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A new online calculator shows how much money households in Canada’s largest cities could save by transitioning their homes from gas heat and air conditioning to a heat pump.
Released Thursday by the Canadian Climate Institute, the interactive calculator looks at five cities across the country: Vancouver, Edmonton, Toronto, Montreal and Halifax. Nearly half of all households in Canada use natural gas, a planet-warming fossil fuel, as their main heating source, followed by electricity at 37 per cent.
The calculator is accompanied by a report, which found that the lifetime cost of a standard heat pump using an electric backup system is 13 per cent lower than a gas system with air conditioning.
“We crunched the numbers and found that heat pumps are a lower-cost option than gas heating with air conditioning for most Canadians across the country,” explained Sarah Miller, research lead on adaptation at the Canadian Climate Institute.
“Heat pumps are a cost-effective way to stay warm in winter and cool in summer, all while lowering harmful emissions.”
Heat pumps, which act as heaters in the winter and air conditioners in the summer, are becoming an increasingly popular swap for homes running on natural gas and oil. Heating systems that use fossil fuels can reach up to 98 per cent efficiency, while heat pumps can be 200 to 540 per cent efficient because they transfer heat rather than generate it. Since they use much less electricity and don’t run on fossil fuels, they are a way to limit emissions, especially as Canada moves towards its goal of net-zero emissions by 2050, which is when any greenhouse gas emissions produced in the country are offset.
The calculator allows you to start by choosing from one of the five cities they studied or see results based on an average of all five if you live elsewhere. Then you choose what type of building you live in and the approximate year it was built. The results show the cost differences between a year of electricity bills with gas heat and air conditioning, compared to a standard heat pump or a cold climate heat pump. The heat pump options include the price of the unit spread out over its expected lifetime. You can look at a more detailed breakdown, which shows the carbon emissions from each energy scenario.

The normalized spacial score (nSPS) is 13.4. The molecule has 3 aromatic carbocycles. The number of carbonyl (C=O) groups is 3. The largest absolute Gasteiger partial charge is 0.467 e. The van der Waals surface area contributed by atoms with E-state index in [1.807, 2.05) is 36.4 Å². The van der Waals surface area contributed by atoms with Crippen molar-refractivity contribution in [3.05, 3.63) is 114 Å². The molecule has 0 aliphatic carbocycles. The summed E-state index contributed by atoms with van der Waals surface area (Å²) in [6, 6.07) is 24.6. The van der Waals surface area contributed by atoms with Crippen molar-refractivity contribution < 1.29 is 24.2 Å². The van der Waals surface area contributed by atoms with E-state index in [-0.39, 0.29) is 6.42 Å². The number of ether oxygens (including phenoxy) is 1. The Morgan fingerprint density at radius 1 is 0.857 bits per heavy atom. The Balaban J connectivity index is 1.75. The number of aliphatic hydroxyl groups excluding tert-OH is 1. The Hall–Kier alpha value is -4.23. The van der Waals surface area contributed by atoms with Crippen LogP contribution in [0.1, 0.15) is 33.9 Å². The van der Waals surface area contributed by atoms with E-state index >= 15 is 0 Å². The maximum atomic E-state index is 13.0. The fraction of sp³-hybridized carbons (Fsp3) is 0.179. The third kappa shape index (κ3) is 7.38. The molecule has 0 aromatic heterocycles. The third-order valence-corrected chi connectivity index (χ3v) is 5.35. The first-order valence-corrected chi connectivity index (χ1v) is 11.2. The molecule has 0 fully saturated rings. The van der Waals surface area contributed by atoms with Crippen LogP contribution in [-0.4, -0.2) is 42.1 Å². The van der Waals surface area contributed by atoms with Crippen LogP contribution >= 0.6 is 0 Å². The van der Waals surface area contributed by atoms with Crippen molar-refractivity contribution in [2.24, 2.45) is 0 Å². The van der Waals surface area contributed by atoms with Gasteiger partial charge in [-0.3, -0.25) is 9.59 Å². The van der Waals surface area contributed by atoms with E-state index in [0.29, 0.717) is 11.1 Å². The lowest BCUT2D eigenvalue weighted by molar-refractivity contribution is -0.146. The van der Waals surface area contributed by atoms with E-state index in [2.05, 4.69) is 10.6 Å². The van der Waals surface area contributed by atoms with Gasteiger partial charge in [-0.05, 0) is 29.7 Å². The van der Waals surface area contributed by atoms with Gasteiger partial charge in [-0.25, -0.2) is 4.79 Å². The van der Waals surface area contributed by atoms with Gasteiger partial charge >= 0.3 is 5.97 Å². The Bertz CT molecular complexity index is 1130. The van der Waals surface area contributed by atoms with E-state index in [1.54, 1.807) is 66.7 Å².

The analysis didn’t assume that energy-efficiency upgrades took place before heat pump installations.
A new calculator from @ClimateInstit shows how much money households in Canada’s largest cities could save by transitioning their homes from gas heat and air conditioning to a heat pump.
Costs vary between cities largely depending on regional energy prices and climate conditions: in colder parts of the country, heat pumps may have to rely more on backup energy sources. The report notes Halifax and Montreal as having relatively lower electricity costs, and Vancouver and Halifax as having relatively temperate climates.
“In contrast, Edmonton’s low gas prices and cold climate contribute to making heat pumps less cost competitive, though heat pumps become more cost competitive under high gas and low electricity cost assumptions,” notes the report.
While the calculator doesn’t have an option for other sources of heat — such as electricity or home heating oil — Kate Harland, research lead on mitigation at the Canadian Climate Institute, explained they narrowed in on gas because there is misinformation around the fossil fuel and a general information gap on how well they tee up cost-wise compared to heat pumps.
If someone is in Halifax, where oil accounts for 36 per cent of home heating, Harland said the case for heat pumps is even stronger because of the price of home heating oil.
The report stresses there are roadblocks for many people who would like to install heat pumps: upfront costs not covered by rebates or that aren’t returned until after installation; confusing or inconvenient rebate programs (authors note the required home energy audit that people must pay for before they know if they qualify for the Greener Homes grant); and a lack of access for renters.
To encourage people to switch and benefit from cost savings from heat pumps, various levels of government should maintain current rebate programs while making them easier to access, implement maximum temperature limits and require new buildings to install non-polluting and efficient heating and cooling systems, says the report.
“Heat pumps offer a lower-cost way to heat and cool most homes in Canada — beating out gas and air conditioning dollar-for-dollar,” said Rick Smith, president of the Canadian Climate Institute.
“Canada has an incredible opportunity to help people save on energy bills, reduce climate pollution and provide life-saving cooling in extreme heat like we saw this summer.”